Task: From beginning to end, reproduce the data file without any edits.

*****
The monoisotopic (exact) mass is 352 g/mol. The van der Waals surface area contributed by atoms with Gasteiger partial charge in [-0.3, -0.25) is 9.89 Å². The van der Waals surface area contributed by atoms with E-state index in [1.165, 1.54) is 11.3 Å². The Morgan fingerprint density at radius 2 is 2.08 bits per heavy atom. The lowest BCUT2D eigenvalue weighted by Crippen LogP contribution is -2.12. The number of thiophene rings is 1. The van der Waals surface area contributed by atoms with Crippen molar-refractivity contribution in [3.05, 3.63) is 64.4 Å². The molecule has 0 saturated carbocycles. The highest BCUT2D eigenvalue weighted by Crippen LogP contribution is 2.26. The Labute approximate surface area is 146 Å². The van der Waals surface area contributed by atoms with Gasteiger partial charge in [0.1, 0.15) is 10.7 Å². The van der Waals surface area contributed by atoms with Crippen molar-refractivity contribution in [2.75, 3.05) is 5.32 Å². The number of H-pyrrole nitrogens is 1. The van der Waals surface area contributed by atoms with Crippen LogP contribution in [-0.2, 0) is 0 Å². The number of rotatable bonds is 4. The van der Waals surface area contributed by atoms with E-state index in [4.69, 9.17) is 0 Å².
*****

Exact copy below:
The monoisotopic (exact) mass is 352 g/mol. The van der Waals surface area contributed by atoms with Gasteiger partial charge in [-0.3, -0.25) is 9.89 Å². The van der Waals surface area contributed by atoms with E-state index in [1.165, 1.54) is 11.3 Å². The Morgan fingerprint density at radius 2 is 2.08 bits per heavy atom. The lowest BCUT2D eigenvalue weighted by Crippen LogP contribution is -2.12. The number of thiophene rings is 1. The van der Waals surface area contributed by atoms with Crippen molar-refractivity contribution in [3.05, 3.63) is 64.4 Å². The molecule has 0 saturated carbocycles. The highest BCUT2D eigenvalue weighted by Crippen LogP contribution is 2.26. The Labute approximate surface area is 146 Å². The van der Waals surface area contributed by atoms with Gasteiger partial charge in [0.1, 0.15) is 10.7 Å². The van der Waals surface area contributed by atoms with Crippen molar-refractivity contribution in [2.75, 3.05) is 5.32 Å². The number of H-pyrrole nitrogens is 1. The van der Waals surface area contributed by atoms with Crippen LogP contribution in [-0.2, 0) is 0 Å². The number of rotatable bonds is 4. The van der Waals surface area contributed by atoms with E-state index in [4.69, 9.17) is 0 Å².